Newly discovered fossilized claw marks paint a picture of a carnivorous dinosaur pedaling its hind legs as it swam against a strong current and struggled to maintain a straight path.
The fossils, part of a 125 million-year-old trackway, are the most compelling evidence to date that some non-avian theropod dinosaurs could swim, scientists say in the June issue of the journal Geology.
A team led by Ruben Ezquerra of the Fundacíon Patrimonio Paleontológico de La Rioja spotted the 50-foot-long trackway of 12 consecutive S-shaped prints in the town of La Virgen del Campo in the northern Spanish province of La Rioja — a track site known for its abundance of non-aquatic dinosaur prints.
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Preserved in a layer of sandstone, the scientists found six asymmetrical pairs of two to three scratch marks measuring 20 inches in length. The spacing indicates a likely underwater stride of 95 to 107 inches.
The shape and spacing of the prints suggests a dinosaur clawed the sediment as it swam through about 9 or 10 feet of water.
"The dinosaur swam with alternating movements of the two hind limbs, a pelvic paddle swimming motion," said study team member Loïc Costeur of the Laboratory of Paleontology and Geodynamics in France. "It is a swimming style of amplified walking with movements similar to those used by modern bipeds, including aquatic birds."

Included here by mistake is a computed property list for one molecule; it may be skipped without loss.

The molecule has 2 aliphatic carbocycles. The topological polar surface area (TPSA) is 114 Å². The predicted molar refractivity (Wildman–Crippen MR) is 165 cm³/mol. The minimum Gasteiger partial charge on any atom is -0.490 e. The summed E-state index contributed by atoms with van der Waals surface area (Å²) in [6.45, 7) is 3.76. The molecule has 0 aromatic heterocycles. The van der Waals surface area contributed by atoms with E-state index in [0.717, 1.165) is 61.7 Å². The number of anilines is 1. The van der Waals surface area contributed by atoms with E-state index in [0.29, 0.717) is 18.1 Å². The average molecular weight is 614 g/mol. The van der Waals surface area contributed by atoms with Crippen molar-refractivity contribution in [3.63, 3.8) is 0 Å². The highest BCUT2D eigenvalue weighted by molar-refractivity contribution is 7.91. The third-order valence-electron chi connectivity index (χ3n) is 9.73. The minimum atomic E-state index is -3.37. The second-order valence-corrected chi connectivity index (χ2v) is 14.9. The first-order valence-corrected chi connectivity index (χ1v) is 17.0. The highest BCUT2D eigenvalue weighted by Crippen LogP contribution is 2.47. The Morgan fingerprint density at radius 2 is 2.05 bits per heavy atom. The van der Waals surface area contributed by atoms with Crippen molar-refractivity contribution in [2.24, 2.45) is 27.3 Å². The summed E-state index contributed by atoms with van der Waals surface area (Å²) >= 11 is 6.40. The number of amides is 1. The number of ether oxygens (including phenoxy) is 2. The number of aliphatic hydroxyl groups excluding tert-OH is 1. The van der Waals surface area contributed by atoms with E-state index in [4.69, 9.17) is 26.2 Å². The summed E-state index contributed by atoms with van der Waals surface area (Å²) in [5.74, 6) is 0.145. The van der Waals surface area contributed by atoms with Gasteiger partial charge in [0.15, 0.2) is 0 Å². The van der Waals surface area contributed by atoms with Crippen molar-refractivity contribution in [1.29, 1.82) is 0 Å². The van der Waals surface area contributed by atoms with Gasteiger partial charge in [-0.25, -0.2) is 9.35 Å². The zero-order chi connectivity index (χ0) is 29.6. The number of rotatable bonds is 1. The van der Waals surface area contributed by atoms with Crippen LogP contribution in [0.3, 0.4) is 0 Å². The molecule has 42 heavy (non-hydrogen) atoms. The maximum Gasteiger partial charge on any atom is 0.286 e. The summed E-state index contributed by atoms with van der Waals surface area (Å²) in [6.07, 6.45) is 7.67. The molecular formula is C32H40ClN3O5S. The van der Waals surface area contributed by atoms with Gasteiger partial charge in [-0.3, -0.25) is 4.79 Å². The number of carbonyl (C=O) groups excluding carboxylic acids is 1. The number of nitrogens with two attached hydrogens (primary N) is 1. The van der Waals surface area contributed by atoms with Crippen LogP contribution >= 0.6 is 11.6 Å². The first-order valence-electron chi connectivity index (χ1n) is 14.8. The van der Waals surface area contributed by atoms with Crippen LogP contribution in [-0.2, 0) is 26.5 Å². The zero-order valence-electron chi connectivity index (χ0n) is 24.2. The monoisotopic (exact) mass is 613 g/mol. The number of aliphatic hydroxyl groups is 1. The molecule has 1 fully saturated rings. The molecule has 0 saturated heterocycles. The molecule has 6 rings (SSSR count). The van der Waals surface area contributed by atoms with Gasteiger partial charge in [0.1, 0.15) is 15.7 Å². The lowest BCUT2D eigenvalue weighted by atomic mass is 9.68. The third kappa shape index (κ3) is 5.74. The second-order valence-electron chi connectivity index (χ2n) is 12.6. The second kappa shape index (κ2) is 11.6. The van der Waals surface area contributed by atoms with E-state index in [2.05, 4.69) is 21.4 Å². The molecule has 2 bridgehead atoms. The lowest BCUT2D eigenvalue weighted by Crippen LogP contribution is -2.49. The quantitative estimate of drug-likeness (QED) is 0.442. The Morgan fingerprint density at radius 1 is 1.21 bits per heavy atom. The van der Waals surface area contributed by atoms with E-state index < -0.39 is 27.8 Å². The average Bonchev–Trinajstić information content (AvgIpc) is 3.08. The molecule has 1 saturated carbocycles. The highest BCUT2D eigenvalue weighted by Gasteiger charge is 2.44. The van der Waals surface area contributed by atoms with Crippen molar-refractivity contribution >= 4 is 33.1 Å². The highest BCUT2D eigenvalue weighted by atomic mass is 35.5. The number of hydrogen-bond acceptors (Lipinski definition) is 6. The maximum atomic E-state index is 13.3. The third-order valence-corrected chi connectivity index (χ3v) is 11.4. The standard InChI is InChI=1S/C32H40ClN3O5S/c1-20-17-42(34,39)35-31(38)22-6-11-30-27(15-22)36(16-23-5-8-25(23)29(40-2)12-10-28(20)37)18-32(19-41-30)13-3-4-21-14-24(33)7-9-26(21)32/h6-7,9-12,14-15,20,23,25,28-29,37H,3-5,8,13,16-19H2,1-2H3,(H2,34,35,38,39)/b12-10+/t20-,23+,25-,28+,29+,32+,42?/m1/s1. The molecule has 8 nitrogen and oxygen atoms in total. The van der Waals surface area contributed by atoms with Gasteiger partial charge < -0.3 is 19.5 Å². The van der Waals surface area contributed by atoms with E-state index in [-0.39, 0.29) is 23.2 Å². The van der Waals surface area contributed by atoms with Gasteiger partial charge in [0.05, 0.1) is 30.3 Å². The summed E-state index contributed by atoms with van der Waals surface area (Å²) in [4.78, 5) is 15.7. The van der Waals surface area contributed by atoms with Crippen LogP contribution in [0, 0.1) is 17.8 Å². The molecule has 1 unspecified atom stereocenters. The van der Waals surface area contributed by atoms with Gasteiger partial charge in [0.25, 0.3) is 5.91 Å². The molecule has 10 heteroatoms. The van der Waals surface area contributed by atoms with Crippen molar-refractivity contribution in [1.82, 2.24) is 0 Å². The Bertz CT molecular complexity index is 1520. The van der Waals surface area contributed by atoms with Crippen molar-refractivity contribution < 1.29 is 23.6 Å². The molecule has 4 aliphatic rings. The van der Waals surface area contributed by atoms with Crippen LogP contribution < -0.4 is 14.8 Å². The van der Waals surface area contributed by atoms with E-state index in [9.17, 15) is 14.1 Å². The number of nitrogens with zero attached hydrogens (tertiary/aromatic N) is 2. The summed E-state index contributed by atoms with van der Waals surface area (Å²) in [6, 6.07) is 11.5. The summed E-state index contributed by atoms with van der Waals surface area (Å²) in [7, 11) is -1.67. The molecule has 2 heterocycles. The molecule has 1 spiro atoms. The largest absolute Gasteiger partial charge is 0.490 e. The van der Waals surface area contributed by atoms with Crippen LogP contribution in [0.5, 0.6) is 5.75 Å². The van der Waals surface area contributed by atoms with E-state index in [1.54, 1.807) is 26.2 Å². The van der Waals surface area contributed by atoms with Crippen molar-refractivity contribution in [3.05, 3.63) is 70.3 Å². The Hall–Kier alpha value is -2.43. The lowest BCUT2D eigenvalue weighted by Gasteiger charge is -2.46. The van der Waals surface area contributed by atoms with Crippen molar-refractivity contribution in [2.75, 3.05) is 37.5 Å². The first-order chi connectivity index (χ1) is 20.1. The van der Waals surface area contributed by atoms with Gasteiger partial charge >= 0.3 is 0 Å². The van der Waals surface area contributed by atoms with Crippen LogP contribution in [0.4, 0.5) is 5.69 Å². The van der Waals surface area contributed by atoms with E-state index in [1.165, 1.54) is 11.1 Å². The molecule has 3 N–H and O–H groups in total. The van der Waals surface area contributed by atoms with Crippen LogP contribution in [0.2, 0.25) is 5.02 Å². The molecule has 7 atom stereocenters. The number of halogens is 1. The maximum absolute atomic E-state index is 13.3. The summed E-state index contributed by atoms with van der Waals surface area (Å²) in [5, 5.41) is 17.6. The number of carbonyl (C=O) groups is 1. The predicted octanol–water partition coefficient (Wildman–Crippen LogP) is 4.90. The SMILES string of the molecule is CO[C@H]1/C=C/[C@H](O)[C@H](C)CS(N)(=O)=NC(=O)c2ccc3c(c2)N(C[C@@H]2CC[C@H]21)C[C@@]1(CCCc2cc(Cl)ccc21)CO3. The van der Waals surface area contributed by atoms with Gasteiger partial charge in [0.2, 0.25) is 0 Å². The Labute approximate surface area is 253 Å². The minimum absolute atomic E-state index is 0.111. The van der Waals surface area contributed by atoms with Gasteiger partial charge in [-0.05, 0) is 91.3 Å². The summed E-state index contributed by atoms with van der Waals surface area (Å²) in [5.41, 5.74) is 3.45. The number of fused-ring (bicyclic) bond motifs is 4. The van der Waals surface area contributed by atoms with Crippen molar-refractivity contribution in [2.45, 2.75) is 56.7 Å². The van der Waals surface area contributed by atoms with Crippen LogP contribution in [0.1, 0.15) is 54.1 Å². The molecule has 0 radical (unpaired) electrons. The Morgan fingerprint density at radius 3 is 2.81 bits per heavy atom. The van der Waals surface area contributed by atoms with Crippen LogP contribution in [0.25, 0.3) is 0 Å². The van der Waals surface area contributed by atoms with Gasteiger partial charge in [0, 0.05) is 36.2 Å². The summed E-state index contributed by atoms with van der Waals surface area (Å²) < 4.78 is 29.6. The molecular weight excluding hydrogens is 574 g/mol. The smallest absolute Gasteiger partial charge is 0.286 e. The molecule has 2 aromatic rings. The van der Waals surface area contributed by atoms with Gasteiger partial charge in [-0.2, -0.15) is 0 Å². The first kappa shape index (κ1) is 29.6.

Scientists have long wondered whether dinosaurs could swim.
Two years ago, the discovery of the tracks of a two-legged swimming dinosaur on the shores of an ancient sea in Wyoming were announced at a meeting of geologists. Past evidence that pointed to aquatic dinos was later found to be prints produced on dry ground.
"The trackway at La Virgen del Campo opens the door to several new areas of research," Costeur said. "New biomechanical modeling will increase our understanding of dinosaur physiology and physical capabilities, as well as our view of the ecological niches in which they lived."
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